An earlier study from this laboratory has shown that during a forced swimming stress, the following changes occur: a decrease in white blood cell (WBC) count, in the lymphocyte, granulocyte, and monocyte counts, an increase in the red blood cell (RBC) count, increase in the level of macro RBC, increase in the mean corpuscular volume (MCV) and hematocrit (HCT), and a decrease in the mean corpuscular hemoglobin concentration (MCHC) and mercury (Hg) levels. Anti-stress drugs conceptually should reverse these changes. The data were analyzed in the above-mentioned background. In the present study, an increase in the platelet count of the Guduchi Ghrita-administered group and a marginal, but statistically significant decrease, in the MCV with Guduchi Taila are the only significant effects observed. Of them, a decrease in MCV may be indicative of the attenuation of stress. Another point that needs to be considered is that Ghrita (ghee) itself has a Rasayana (adjuvant) [2] effect, hence, it might have attenuated stress-induced changes to a considerable extent, reducing the impact of the test drugs. Whether Tila Taila[21] has similar properties [22] needs to be investigated. Thus, changes in the hematological parameters do not contribute in analyzing the anti-stress activity of the test formulations.


   Conclusion Top


After thorough scanning of the results and discussion, it may be concluded that Guduchi Taila and Guduchi Ghrita produce moderate anti-stress activity, while Guduchi Taila is found to be immunostimulating in experimental animals.

 
   References Top

1.Sushruta Samhita. Shastri AD, editor.14 th ed. Kalpa Sthana,1/28-33 Varanasi: Chaukhamba Sanskrita Sansthan; 2003. P. 5.  Back to cited text no. 1
    
2.Bhav Prakaha Nighantu. Mishra BS, edi 10 th ed. Guduchyadi varga. Varanasi: Chaukhambha Sanskrit Sansthan; 2002. P. 269.   Back to cited text no. 2
    
3.0 Sharma PV. Dravyaguna Vigyana. 2 nd ed. Varanasi: Chaukhambha bharati academy; 2006. P. 761.  Back to cited text no. 3
    
4.Shah NC. Bharat Bhaishajya Ratnakara. 2 nd ed. Ga'karadi kashay prakaran /1167. NewDelhi: B.Jain Publications; 2005. P. 10.  Back to cited text no. 4
    
5.Shah NC. Bharat Bhaishajya Ratnakara. 2 nd ed. Ga'karadi kashay prakaran /1196. NewDelhi: B.Jain Publications; 2005. P. 14.  Back to cited text no. 5
    
6.Shah NC. Bharat Bhaishajya Ratnakara. 2 nd ed. Ga'karadi kashay prakaran /1170. NewDelhi: B.Jain Publications; 2005. P. 11.  Back to cited text no. 6
    
7.Chakradatta. Sharma S., Sara chandrika Hindi commentary, 3 rd ed. Vatrakta chikitsa /19-20 New Delhi: Meharchand L. Publications; 2000. P. 179.   Back to cited text no. 7
    
8.Chakradatta. Sharma S., Sara chandrika Hindi commentary, 3 rd ed. Vatrakta chikitsa/24. New Delhi: Meharchand L. Publications; 2000. P. 179.   Back to cited text no. 8
    
9.Hunter JAACRW, Bouchier IAD, Haslett C, Chilvers ER. Davidson's Principles and Practice of Medicine. 17 th ed. Diseases of the Skin. Edinburgh: Churchill Livingstone; 1995. P. 948-53.   Back to cited text no. 9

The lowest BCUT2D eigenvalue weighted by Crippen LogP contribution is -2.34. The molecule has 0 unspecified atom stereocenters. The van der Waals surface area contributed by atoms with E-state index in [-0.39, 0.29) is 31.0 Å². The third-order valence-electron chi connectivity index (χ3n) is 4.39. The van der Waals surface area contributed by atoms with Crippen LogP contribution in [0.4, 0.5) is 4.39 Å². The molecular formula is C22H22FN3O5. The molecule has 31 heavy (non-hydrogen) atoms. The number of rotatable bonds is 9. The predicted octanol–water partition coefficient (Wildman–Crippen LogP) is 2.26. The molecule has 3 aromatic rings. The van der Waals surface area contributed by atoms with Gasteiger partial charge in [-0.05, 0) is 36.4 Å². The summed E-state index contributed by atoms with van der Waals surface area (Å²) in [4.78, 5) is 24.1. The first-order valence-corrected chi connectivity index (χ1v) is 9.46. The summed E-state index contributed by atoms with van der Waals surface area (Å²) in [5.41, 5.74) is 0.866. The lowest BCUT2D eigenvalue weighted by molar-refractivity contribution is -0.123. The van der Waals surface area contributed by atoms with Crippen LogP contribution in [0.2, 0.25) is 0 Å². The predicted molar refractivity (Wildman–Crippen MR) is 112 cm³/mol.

10.Sushruta Samhita. Sharma A., 6 th ed. Chikitsa Sthana,9/7. Varanasi: Chaukhamba Surbharati Prakashana; 2004. P. 251.  Back to cited text no. 10
    
11.Sharangdhara Samhita. Shastri P., 5 th ed. Madhyam Khand/2/133. Varanasi: Chaukhambha orientalia; 2002. P. 161.  Back to cited text no. 11
    
12.Shastri A. Bhaishajya Ratnavali. 15 th ed. Varanasi: Chaukhambha Sanskrita Sansthan; 2002. P. 418.  Back to cited text no. 12
    
13.Charaka Samhita. Chakrapanidatta's commentary. Jadavaji T., 5 th ed. Sutra Sthana.,1/109-113. Varanasi: Chaukhambha Sanskrit Sansthan; 2001.   Back to cited text no. 13
    
14.0 Shastri A. Bhaishajya Ratnavali. 15 th ed. Varanasi: Chaukhambha Sanskrita Sansthan; 2002. 5/1286.  Back to cited text no. 14
    
15.Shastri A. Bhaishajya Ratnavali. 15 th ed. Varanasi: Chaukhambha Sanskrita Sansthan; 2002. 5/1285.   Back to cited text no. 15
    
16.Vaghamshi R, Patgiri BJ, Prajapati PK. A comparative pharmaceutico - pharmaco clinical study of Guduchi taila and Guduchi ghrita and its effect on Eka kushta, M.D.Thesis.2007, I.P.G.T.R.A., Jamnagar.  Back to cited text no. 16
    
17.Paget GE, Barnes JM. Toxicity tests. In: Laurence DR, Bacharach AL, editors. Evaluation of Drug Activities: Pharmacometrics. London: Academic Press; 1964. P. 135.   Back to cited text no. 17
    
18.Bhatt KR, Mehta RK, Srivastava PN. A simple method for recording antiinflammatory effects on rat paw oedema. Ind J Physiol Pharmac 1977;21:399.   Back to cited text no. 18
    
19.0 Kulkarni SK. Handbook of Experimetnal Pharmacology. 3 rd ed. Delhi: Vallabh Prakashan; 1999. P. 69.  Back to cited text no. 19
    
20.0 Dones DL, Psoriasis, Habif TP. Clinical dermatology: A color guide to diagnosis and therapy, 3 rd ed. Mosby, St.Louis.   Back to cited text no. 20
    
21.Sushruta Samhita. Sharma A, editor. 6 th ed. Chikitsa Sthana, 31/4. Varanasi: Chaukhamba Surbharati Prakashana; 2004. P. 405.   Back to cited text no. 21
    
22.Sushruta Samhita. Shastri AD, editor. 14 th ed. Sutra Sthana, 45/112. Varanasi: Chaukhamba Sanskrita Sansthan; 2003. P. 178.  Back to cited text no. 22
    



 
 
    Tables

  [Table 1], [Table 2], [Table 3], [Table 4], [Table 5], [Table 6]